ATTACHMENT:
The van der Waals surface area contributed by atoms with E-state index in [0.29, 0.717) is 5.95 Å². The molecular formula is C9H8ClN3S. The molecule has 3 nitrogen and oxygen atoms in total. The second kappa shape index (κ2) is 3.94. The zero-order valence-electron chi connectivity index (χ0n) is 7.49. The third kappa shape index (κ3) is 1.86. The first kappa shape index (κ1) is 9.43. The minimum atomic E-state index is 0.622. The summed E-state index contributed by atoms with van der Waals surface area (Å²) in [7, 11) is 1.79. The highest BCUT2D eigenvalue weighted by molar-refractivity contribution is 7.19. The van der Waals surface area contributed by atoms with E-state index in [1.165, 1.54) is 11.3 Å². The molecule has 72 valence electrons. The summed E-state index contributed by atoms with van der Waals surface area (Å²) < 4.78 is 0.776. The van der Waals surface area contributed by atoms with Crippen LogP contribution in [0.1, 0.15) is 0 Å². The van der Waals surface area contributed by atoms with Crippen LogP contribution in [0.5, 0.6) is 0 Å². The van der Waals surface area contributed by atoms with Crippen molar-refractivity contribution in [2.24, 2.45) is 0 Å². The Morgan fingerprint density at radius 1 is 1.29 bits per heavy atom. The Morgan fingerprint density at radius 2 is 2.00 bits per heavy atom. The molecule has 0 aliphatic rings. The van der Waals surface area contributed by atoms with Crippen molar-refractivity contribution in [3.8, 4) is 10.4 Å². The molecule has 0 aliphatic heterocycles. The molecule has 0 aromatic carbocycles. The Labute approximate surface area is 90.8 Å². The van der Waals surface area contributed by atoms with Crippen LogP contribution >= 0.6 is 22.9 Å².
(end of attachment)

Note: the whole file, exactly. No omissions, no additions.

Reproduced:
The van der Waals surface area contributed by atoms with E-state index in [0.29, 0.717) is 5.95 Å². The molecular formula is C9H8ClN3S. The molecule has 3 nitrogen and oxygen atoms in total. The second kappa shape index (κ2) is 3.94. The zero-order valence-electron chi connectivity index (χ0n) is 7.49. The third kappa shape index (κ3) is 1.86. The first kappa shape index (κ1) is 9.43. The minimum atomic E-state index is 0.622. The summed E-state index contributed by atoms with van der Waals surface area (Å²) in [7, 11) is 1.79. The highest BCUT2D eigenvalue weighted by molar-refractivity contribution is 7.19. The van der Waals surface area contributed by atoms with E-state index in [1.165, 1.54) is 11.3 Å². The molecule has 72 valence electrons. The summed E-state index contributed by atoms with van der Waals surface area (Å²) < 4.78 is 0.776. The van der Waals surface area contributed by atoms with Crippen LogP contribution in [0.1, 0.15) is 0 Å². The van der Waals surface area contributed by atoms with Crippen LogP contribution in [0.5, 0.6) is 0 Å². The van der Waals surface area contributed by atoms with Crippen molar-refractivity contribution in [2.24, 2.45) is 0 Å². The Morgan fingerprint density at radius 1 is 1.29 bits per heavy atom. The Morgan fingerprint density at radius 2 is 2.00 bits per heavy atom. The molecule has 0 aliphatic rings. The van der Waals surface area contributed by atoms with Crippen molar-refractivity contribution in [3.8, 4) is 10.4 Å². The molecule has 0 aliphatic heterocycles. The molecule has 0 aromatic carbocycles. The Labute approximate surface area is 90.8 Å². The van der Waals surface area contributed by atoms with Crippen LogP contribution >= 0.6 is 22.9 Å².